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Should television be Switched Essay

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TV or not TV? -That’s the question. We may not all be Hamlet, but we all struggle with our own existential issues and since television plays a major role in our existence it becomes an issue. The days are long past when we could consider TV to be an innocent, innocuous part of daily life or a casual baby-sitter. It is a powerful, persuasive teacher and a primary companion for children, many of whom spend more time in front of the television than in school.

Considering that some members of the average family watch more than seven hours of television per day, it is not surprising that contemporary research indicates that human development and behaviour are affected by television to a degree far exceeding earlier judgments. Unfortunately, this medium, which has been used for much good, has increasingly been misused. The number of programmes and commercials that conflict with gospel standards are steadily rising, and few viewers demonstrate enough self-discipline to resist.

Some of us don’t even realize what hidden messages we’re receiving-and little by little we subconsciously come to accept them as normal or appropriate. There is a large body of research that documents the way in which exposure to television influences children generally, and much of this relates to the effects of exposure to violent content in programming. Children who view programmes where violence is very realistic, frequently repeated or left unpunished, are more likely to imitate what they observe on television.

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The impact of television violence may be immediately evident in a child’s behaviour or it may surface years later. Children who spend their time alone will learn behaviour from television, which is considered to be acceptable. Several studies have also highlighted that children may become ‘immune’ to violence, gradually accepting it as a way to solve problems. Young children are very impressionable, and it follows that they see things on television, and at the movies, that they may consider as normal. For example, Americans accept that there is a tremendous amount of violent crime in their country.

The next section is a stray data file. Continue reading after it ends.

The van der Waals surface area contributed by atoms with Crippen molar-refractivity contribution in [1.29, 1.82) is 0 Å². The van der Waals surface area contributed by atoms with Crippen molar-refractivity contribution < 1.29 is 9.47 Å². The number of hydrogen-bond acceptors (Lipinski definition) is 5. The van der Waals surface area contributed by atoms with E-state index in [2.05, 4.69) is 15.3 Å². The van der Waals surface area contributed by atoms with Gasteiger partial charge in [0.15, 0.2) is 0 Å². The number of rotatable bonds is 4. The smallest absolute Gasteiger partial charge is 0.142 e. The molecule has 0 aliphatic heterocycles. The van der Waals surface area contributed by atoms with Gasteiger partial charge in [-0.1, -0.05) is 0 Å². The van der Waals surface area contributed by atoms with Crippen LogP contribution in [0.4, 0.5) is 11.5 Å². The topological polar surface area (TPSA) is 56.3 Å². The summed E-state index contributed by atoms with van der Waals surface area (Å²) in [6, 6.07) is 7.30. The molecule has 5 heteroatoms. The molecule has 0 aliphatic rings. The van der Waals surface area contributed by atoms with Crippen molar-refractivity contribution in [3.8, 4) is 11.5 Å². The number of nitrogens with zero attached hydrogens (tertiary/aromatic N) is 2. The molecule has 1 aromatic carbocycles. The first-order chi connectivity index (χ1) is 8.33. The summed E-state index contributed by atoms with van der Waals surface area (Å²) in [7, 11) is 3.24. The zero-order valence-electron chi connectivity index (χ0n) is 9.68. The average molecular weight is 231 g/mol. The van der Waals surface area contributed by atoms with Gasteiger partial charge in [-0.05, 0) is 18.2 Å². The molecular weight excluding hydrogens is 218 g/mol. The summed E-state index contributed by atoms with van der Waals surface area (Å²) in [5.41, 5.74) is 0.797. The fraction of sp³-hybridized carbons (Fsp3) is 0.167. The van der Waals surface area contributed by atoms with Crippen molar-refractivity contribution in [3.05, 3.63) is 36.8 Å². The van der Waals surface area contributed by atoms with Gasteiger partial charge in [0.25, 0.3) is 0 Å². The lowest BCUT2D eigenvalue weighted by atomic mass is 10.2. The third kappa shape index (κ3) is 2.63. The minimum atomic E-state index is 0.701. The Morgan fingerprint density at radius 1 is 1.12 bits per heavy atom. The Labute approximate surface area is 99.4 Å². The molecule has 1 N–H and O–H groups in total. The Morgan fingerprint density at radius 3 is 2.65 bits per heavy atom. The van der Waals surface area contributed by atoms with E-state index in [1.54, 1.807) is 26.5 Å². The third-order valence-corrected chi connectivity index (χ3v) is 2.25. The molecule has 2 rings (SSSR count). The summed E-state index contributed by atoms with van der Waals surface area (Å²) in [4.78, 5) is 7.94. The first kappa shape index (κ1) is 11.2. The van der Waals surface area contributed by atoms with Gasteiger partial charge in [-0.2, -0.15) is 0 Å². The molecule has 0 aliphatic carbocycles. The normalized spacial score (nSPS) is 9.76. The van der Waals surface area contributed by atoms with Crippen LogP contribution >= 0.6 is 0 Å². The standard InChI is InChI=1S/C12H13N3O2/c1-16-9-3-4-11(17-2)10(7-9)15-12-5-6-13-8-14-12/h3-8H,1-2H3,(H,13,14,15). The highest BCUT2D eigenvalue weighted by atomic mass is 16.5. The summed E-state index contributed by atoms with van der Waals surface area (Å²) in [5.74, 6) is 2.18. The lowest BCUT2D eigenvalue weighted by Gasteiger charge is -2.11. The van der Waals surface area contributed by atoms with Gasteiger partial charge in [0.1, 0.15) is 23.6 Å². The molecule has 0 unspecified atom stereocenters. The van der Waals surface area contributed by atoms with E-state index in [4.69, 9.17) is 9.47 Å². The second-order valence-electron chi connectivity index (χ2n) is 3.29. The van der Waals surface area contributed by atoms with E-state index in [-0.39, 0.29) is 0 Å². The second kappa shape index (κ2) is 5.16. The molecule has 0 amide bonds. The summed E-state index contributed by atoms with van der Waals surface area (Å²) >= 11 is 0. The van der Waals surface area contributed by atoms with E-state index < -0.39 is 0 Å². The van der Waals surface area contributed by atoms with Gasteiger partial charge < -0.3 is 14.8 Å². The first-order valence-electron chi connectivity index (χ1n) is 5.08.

They hardly flinch when they hear about horrific murders; they’ve heard it all before. However, in the UK we still find it horrific when someone holds a shootout at a school or murders a child. This is because we don’t come across it very often. Unfortunately though, because of the amount of detail in newer films, we are beginning to get used to violence. Take for example the recent film, “Hannibal” starring Anthony Hopkins, where the consuming of a human brain is featured in graphic detail and the exploitation of cannibalism is continued throughout the film.

How then can parents compete with the film industry’s glamorisation of violence? Violence is becoming part of our society, and some of it must be attributed to the amount of violence that we are subjected to in the media. As well as an influencing effect on behaviour, television has a significant impact on self-image and overall health and well being of a person, despite claims that there are advertisement campaigns promoting a healthy diet and exercise.

However in perspective, ninety eight percent of the time, commercials are glamorising the sedentary lifestyle with promotion of junk food and new technological advances that mean you can “stay in the comfort of your own home” and use the television or internet to do your weekly shopping. The effects of commercialism cannot be underestimated. Children are besieged by manipulative commercial messages day in and day out, on TV, and even at school. Companies hire psychologists to help them target children and manipulate them; we call this the “art of whine-making.